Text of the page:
http//www.ucusa.org.

10
Challenges for Climate Change and Health
  • Challenges for future climate change and effects
    on health include
  • Climate change science
  • Temperature-related morbidity and mortality
  • Health effects of extreme weather events
  • Water-related infectious diseases
  • Sea-level rise
  • Reference Patz, R. Khaliq, M., 2002. Global
    climate change and health Challenges for future
    practitioners. JAMA, 287(17), 2283-2284.

11
Resources for Further Reference
  • Watch this YouTube video of Global Warming 101
  • http//globalwarming.com/2009/03/what-is-globa
    l-warming/.
  • Read books about Global Warming available at
    http//www.grinningplanet.com/environmental-books/
    global-warming-books.htm.
  • Books and research reports on Global Warming can
    be found on http//www.billmckibben.com/fightgloba
    lwarmingnow/global-warming-resources.html.

12
References
  • Global Warming (2009). What is global warming?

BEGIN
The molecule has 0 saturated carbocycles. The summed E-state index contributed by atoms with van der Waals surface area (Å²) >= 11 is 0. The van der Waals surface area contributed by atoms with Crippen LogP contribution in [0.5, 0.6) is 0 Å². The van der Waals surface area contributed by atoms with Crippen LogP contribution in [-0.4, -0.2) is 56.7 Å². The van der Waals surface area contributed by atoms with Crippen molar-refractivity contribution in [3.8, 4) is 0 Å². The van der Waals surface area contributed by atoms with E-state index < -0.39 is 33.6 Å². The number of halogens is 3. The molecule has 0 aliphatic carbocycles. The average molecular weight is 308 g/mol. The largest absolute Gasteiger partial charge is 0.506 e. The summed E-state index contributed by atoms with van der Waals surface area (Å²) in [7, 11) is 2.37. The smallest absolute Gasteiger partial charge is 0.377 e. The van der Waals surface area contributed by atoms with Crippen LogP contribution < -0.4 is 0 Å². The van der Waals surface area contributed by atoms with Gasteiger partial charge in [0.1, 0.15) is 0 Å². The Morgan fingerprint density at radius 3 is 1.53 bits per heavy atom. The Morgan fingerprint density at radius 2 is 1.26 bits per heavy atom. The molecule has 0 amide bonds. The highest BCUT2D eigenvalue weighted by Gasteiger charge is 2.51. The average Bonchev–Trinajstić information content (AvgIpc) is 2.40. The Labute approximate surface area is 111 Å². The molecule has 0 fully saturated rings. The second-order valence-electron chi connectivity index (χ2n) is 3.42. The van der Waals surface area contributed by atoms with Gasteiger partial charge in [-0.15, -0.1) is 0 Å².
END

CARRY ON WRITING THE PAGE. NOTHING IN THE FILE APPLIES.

Retrieved on January 16 from http//www.globalwarm
    ing.com/2009/03/what-is-global-warming?
  • Global Warming (2009). What is the most
    significant cause of global warming? Retrieved on
    January 10, 2010 from http//globalwarming.com/200
    9/03/what-is-the-most-signficant-cause-of-global-w
    arming.
  • Global Warming (2009). The greenhouse effect.
    Retrieved on January 15, 2010 from
    http//globalwarming.com/2009/03/the-greenhouse-ef
    fect.
  • Hampton, T. (2006). Researchers study health
    effects of environmental change, JAMA, 296(8),
    913-914.
  • McMichael, AJ (2006). Researchers study health
    effects of environmental change. Medical News
    Perspectives, American Medical Association. JAMA,
    296(8), 913-920.

13
References, Continued
  • Patz, R. Khaliq, M., 2002. Global climate
    change and health Challenges for future
    practitioners. JAMA, 287(17), 2283-2284.
  • Staropoli, J. (2002). The public health
    implications of global warming. JAMA, 287(17).
    Retrieved on January 19, 2010 from www.jama.com.
  • Union of Concerned Scientists, 2009. Renewable
    energy standards mitigating global warning.
    Retrieved on January 15, 2010 from www.ucusa.org.